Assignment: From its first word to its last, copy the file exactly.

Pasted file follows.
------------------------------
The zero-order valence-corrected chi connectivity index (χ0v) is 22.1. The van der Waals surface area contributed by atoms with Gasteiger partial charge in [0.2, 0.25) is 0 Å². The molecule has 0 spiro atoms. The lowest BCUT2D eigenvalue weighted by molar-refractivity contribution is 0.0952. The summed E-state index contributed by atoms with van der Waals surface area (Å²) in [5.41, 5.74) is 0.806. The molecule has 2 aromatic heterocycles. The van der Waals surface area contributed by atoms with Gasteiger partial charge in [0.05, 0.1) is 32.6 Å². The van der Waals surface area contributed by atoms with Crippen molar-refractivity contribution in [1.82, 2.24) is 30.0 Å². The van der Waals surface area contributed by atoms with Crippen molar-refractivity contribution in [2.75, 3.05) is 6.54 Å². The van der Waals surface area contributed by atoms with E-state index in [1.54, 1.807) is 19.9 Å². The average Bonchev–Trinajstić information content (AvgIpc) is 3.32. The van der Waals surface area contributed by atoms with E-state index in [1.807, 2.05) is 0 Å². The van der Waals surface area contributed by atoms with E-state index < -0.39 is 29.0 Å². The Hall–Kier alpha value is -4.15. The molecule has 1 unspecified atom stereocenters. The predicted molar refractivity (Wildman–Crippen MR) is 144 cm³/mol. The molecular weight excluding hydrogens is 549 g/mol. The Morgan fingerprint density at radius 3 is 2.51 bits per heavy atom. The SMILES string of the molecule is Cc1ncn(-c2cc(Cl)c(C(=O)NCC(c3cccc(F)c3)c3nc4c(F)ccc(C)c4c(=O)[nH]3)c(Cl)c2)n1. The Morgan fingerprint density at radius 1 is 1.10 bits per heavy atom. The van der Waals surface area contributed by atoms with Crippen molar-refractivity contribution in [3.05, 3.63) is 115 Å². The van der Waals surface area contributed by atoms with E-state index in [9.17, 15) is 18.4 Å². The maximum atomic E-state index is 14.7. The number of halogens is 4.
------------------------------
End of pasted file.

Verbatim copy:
The zero-order valence-corrected chi connectivity index (χ0v) is 22.1. The van der Waals surface area contributed by atoms with Gasteiger partial charge in [0.2, 0.25) is 0 Å². The molecule has 0 spiro atoms. The lowest BCUT2D eigenvalue weighted by molar-refractivity contribution is 0.0952. The summed E-state index contributed by atoms with van der Waals surface area (Å²) in [5.41, 5.74) is 0.806. The molecule has 2 aromatic heterocycles. The van der Waals surface area contributed by atoms with Gasteiger partial charge in [0.05, 0.1) is 32.6 Å². The van der Waals surface area contributed by atoms with Crippen molar-refractivity contribution in [1.82, 2.24) is 30.0 Å². The van der Waals surface area contributed by atoms with Crippen molar-refractivity contribution in [2.75, 3.05) is 6.54 Å². The van der Waals surface area contributed by atoms with E-state index in [1.54, 1.807) is 19.9 Å². The average Bonchev–Trinajstić information content (AvgIpc) is 3.32. The van der Waals surface area contributed by atoms with E-state index in [1.807, 2.05) is 0 Å². The van der Waals surface area contributed by atoms with E-state index < -0.39 is 29.0 Å². The Hall–Kier alpha value is -4.15. The molecule has 1 unspecified atom stereocenters. The predicted molar refractivity (Wildman–Crippen MR) is 144 cm³/mol. The molecular weight excluding hydrogens is 549 g/mol. The Morgan fingerprint density at radius 3 is 2.51 bits per heavy atom. The SMILES string of the molecule is Cc1ncn(-c2cc(Cl)c(C(=O)NCC(c3cccc(F)c3)c3nc4c(F)ccc(C)c4c(=O)[nH]3)c(Cl)c2)n1. The Morgan fingerprint density at radius 1 is 1.10 bits per heavy atom. The van der Waals surface area contributed by atoms with Crippen molar-refractivity contribution in [3.05, 3.63) is 115 Å². The van der Waals surface area contributed by atoms with E-state index in [9.17, 15) is 18.4 Å². The maximum atomic E-state index is 14.7. The number of halogens is 4.